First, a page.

I recently heard a terrible story from the lips of a woman who endured a tragedy of the sort that changes your life forever. The root cause of her suffering seemed to stem from the repeated decision to forgive a man too many times. But we will come back to that story in just a minute. This is a tale of two relationships, and I want to start with the other one.
Her name is Janice (or at least that’s what we’ll call her to preserve her privacy). Janice is a woman I consulted with regarding relationship issues of a minor sort. When I use the term, “minor sort” I do not mean to dismiss the emotional pain she was feeling.
I’ll put it this way: Janice was too caught up in her boyfriend’s flaws to appreciate the fantastic man he is, and the wonderful relationship she should have been enjoying with him.
There are many things that can contribute to our unhappiness. It is my belief that one of the most common sources of unnecessary loss of happiness comes down to the mistake of wanting to be right, even if it costs us our happiness.
It is normal to crave repentance from the person that has wronged us. You just want them to admit they were wrong and tell you they are sorry! Is that really so much to ask?!
As you know, the problem is that people often genuinely disagree about who is in the wrong. There are times when small arguments or missteps that hurt someone’s feelings simply cannot be resolved by everybody admitting to the truth.
That’s because sometimes the truth is that people saw the situation differently. They just don’t agree on whose fault it was that a pleasant interaction erupted into a four-hour argument.
Janice is a wonderful woman, and I like her a lot. But Janice spends a lot more time feeling unhappy about relationship issues than is necessary. She is one of those people that failed to learn this important life lesson: it is better to be happy than right.
Going too far
On the other hand, forgiveness can be taken too far. The woman I spoke of earlier broke my heart as she relayed the sad experiences that unfolded several years before I met her. I have changed some of the details of her story to avoid personally identifying information, but here’s the gist of what happened.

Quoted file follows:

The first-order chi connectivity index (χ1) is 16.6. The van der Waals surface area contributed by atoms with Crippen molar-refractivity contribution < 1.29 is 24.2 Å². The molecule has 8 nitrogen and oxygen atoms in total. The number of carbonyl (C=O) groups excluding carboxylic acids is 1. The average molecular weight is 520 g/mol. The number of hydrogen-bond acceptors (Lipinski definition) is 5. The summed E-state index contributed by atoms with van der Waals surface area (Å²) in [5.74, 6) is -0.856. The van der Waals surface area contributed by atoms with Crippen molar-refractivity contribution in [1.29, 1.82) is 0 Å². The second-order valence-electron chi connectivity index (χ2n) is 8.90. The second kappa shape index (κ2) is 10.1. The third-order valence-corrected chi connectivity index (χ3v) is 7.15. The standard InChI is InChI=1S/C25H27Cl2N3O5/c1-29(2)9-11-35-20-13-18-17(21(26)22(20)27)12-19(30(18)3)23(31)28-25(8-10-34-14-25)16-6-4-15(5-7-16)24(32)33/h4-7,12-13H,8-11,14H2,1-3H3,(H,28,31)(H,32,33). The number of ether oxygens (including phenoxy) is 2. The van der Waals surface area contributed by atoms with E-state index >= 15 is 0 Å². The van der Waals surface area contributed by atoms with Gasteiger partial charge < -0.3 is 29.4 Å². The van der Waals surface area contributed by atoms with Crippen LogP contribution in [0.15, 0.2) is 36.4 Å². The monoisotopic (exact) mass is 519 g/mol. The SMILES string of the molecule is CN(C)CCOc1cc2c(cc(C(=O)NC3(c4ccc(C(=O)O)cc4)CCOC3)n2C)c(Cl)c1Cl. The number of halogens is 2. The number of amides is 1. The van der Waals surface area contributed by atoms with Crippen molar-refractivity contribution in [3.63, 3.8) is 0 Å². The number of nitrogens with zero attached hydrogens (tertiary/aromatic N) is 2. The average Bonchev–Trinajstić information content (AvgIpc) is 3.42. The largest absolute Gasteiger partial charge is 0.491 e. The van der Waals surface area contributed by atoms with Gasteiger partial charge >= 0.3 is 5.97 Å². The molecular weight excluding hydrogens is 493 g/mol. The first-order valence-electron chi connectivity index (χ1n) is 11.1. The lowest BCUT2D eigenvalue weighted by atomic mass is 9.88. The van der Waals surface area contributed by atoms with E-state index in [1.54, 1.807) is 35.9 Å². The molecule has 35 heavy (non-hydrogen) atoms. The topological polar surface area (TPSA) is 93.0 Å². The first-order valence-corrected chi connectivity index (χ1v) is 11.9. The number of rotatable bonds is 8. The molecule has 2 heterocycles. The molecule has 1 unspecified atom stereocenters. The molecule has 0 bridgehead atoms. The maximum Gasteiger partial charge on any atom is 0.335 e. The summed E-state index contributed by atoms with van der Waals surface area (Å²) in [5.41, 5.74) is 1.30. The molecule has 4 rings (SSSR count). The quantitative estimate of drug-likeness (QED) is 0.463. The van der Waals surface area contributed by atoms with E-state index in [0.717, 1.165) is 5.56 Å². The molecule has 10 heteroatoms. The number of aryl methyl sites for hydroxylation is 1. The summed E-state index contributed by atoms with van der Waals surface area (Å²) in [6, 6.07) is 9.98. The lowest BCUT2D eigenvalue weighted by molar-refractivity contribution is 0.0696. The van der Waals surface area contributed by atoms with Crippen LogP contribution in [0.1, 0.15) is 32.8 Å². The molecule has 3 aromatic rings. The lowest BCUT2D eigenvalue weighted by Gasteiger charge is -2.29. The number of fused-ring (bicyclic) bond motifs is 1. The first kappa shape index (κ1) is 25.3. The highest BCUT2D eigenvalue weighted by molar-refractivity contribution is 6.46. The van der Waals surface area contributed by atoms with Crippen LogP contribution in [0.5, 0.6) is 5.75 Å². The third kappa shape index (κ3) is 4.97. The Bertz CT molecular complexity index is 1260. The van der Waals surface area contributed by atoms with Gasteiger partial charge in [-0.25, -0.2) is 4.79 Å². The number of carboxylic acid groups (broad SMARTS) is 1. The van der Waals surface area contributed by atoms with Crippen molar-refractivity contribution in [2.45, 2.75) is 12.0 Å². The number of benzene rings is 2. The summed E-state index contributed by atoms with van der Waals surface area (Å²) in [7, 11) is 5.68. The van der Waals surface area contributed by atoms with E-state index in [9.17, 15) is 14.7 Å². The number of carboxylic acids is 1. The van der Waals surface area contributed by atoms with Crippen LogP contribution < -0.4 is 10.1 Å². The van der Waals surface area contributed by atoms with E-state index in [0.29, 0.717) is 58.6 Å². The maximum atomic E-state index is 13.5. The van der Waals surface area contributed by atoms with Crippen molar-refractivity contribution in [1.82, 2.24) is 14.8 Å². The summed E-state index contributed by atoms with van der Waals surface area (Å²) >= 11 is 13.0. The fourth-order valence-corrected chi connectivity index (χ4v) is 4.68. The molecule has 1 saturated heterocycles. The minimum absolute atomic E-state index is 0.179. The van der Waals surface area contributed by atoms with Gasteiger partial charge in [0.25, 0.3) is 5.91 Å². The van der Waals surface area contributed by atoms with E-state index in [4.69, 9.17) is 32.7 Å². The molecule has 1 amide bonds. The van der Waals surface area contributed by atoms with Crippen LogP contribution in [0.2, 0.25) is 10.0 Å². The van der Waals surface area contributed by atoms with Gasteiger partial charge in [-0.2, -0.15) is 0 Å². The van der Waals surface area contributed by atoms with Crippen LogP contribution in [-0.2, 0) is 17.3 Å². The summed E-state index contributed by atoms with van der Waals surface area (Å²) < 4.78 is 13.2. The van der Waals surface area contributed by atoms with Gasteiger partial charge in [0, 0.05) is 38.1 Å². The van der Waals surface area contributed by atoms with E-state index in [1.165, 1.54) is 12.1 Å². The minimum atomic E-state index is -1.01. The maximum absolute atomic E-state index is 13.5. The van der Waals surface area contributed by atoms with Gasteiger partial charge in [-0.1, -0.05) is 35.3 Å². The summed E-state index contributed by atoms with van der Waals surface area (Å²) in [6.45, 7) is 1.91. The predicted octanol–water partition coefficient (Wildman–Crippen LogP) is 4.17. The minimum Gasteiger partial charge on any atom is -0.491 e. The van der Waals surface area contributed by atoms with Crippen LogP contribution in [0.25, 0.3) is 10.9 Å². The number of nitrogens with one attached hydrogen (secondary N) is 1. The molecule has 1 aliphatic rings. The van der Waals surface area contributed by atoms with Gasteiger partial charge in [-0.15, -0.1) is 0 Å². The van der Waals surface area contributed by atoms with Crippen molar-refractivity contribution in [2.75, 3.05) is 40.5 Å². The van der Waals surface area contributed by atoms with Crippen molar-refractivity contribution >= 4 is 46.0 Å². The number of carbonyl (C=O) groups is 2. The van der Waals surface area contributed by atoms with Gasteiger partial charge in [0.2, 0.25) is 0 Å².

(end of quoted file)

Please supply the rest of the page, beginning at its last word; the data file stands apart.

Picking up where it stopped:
Leah was with a man who physically abused her. Looking back now, she said she believes she stayed with him partly because she loved him and partly because she did not realize how abnormal the situation was. In her words, “I was so young and I just thought that was normal.”
On top of that, he was the father of her two young children, one just a toddler when the terrible events unfolded.
Getting by on sales commissions alone was hard enough, but when news stories began playing on local television stations regarding the death of her toddler, her employers showed her the door. Shortly after that she was arrested, allegedly for contributing to the abuse of a child.
The father’s anger problems apparently reached beyond his interactions with Leah. When Leah was not even home, a fit of rage led to the death of their young son. After a lengthy trial, the father was imprisoned, and so was Leah.
Why was Leah imprisoned you ask? Because it turns out she had filed several police reports regarding her husband’s domestic abuse toward her. Yet she had stayed with the man, and the courts felt this was proof that she was participating in endangering her child by not leaving a man known to be physically abusive with anger management problems.
In other words, she forgave too much. The court’s ruling made clear the belief that she should have taken her children and abandoned that man in search of safety for her children. Because she didn’t, she lost her job, her son, custody of her daughter, and her freedom for the time she spent imprisoned.
I share these two tales to sharpen your perception. I want you to clearly see the path that leads to the greatest happiness. Stories help us to learn of the perils and pitfalls others have encountered and avoid those same pitfalls.
Happiness will be found when you can clearly see the path of balance. Don’t give up your happiness in pursuit of getting your man to admit he is wrong. On the other hand, if you find yourself in a toxic relationship, take decisive and immediate action to extricate yourself from that relationship.
What do you think? Did the courts go too far this time in pursuit of justice for the child? Should the mother have been sentenced for endangering a child by staying with a violent man? Share your comments below so others can benefit from your perspective.